Birding, With or Without the Camera?

It may seem like a silly question to some, but it has become a big deal for me recently as I spend more and more time in the woods looking for birds. As my interest in both birds and photography grew by leaps and bounds last year, I started realizing that I needed a backpack just to carry all my gear when I went on even the shortest hikes. I began by always taking my camera and binoculars, and soon added an extra lens or two as I prepared for my outings. Here’s how my internal conversation often goes:

“Ok, binoculars, check. Camera, of course. Now, which lens? I’d love to take my big 400mm, but that means I should take the tripod too. Both far too heavy. Ok, I’ll just take the 55-250mm lens and get the best pics possible with that. Oh, and I know there will be some nice scenery out there, so I should also take at least one wider angle lens. Ok, so at a minimum I’ve got the binoculars, camera, and two lenses. And cell phone with birding app. Thank goodness I got that app so I don’t have to carry a field guide anymore…. Now where’s my water bottle? And bug spray?…..”

Exhibit A: I only had my 250mm with me today when I spotted this American Kestrel with a mouse hanging from its talons. This is a LIFER for me, and I was actually out looking for a Kestrel at another location before I saw this one as I was driving home. The photo is good enough for my records, but I SO wish I'd had the 400mm with me. (Click on the picture to see it bigger. Still blurry though)

So off I go to whatever park I’ve planned to visit that day. I load myself up with gear and head off onto the trails. I usually take lots of pictures of any “cool” birds I see, but am almost always disappointed in the quality of the photos with my 250mm lens. Birds are tiny things and they don’t usually let you get close enough for frame-worthy photos. And I end up spending more time dealing with the camera equipment than using the binoculars.

I’ve heard some people say that you’re not really birding if you take a camera along. I disagree, but I understand what they mean. If your real purpose is to study the birds, you don’t need a camera. You should spend more time watching them through your binoculars and learning their habits and songs. Some people even frown on excessive use of a birding app or field guide to look up species while you’re in the field. These purists think you should just take notes and do your researching after you’re back home. Whatever…to each his own… blah blah blah. I get too excited when I see a good bird; I wanna know what it is right then. And if I can’t figure it out then and there, well that’s where my camera comes in. I can take a picture to help me ID the bird once I get home.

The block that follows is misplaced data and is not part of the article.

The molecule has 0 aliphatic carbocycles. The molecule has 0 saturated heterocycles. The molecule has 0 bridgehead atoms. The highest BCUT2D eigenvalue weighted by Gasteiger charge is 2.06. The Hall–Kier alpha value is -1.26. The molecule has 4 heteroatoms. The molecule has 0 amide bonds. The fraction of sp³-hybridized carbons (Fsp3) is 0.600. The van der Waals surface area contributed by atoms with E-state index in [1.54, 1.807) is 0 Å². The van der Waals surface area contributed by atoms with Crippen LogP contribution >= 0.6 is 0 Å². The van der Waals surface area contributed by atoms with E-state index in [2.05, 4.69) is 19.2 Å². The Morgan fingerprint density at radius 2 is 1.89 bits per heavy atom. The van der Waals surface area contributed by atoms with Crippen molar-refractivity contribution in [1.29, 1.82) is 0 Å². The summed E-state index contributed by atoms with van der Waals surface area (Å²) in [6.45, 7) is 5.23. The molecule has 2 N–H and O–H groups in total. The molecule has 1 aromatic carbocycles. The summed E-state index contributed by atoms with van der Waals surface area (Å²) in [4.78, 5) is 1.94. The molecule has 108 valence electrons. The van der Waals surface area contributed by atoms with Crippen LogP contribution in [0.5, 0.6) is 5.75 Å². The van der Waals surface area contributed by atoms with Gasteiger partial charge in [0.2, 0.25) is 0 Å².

But I have to admit, recently I’ve tried leaving the camera at home, just to see what difference it made. It’s definitely nicer to have less weight hanging on my shoulder. And it does let me focus more on watching the birds longer. But wouldn’t you know it, on a recent hike (without the camera) Eric and I found our first ever Yellow-bellied Sapsucker. And it was close enough and stayed still long enough that I would have had fantastic photos of it. If only I’d been willing to carry my camera that day.

This experiment has reminded me of what happens on a  day when you carry your umbrella around — it doesn’t rain, right? But leave that umbrella in the car and what happens? It rains. Same thing with the camera. If I carry the heavy 400mm on a hike, the birds remain hidden. But if I don’t have the camera, of course there will be a Bald Eagle sitting in a tree within camera range. Or a Pileated Woodpecker drilling a big hole in a tree, unobscured by any branches, showing a nice profile of that awesome pointy head. C’est la vie, I suppose.

Maybe I should just stick to flowers and other inanimate objects…..

(Hey, if any birders are reading this, I’d love to hear your thoughts on the camera issue.)

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2 Responses to Birding, With or Without the Camera?

  1. I have encountered your dilemma many times, and my response is that you should ALWAYS have the camera! Even I don’t always follow this rule, but I almost always regret it, for the same reasons you talk about. The day you don’t have it is the day the “once in a lifetime” picture opportunity happens.

    My standard hiking gear is camera with wide-angle zoom, 60mm macro, and 70-210 zoom, tripod, binoculars, and dog stuff. Cumbersome, but not miserable. I would have a longer lens, if I could afford it right now, but…. The lenses fit into a fanny pack with insect repellant, cell phone, knife, matches/lighter and compass. The biggest hassle of all is my 30 year old Gitzo tripod, but we’re old friends and I hardly notice her, except when she saves my photographic butt.

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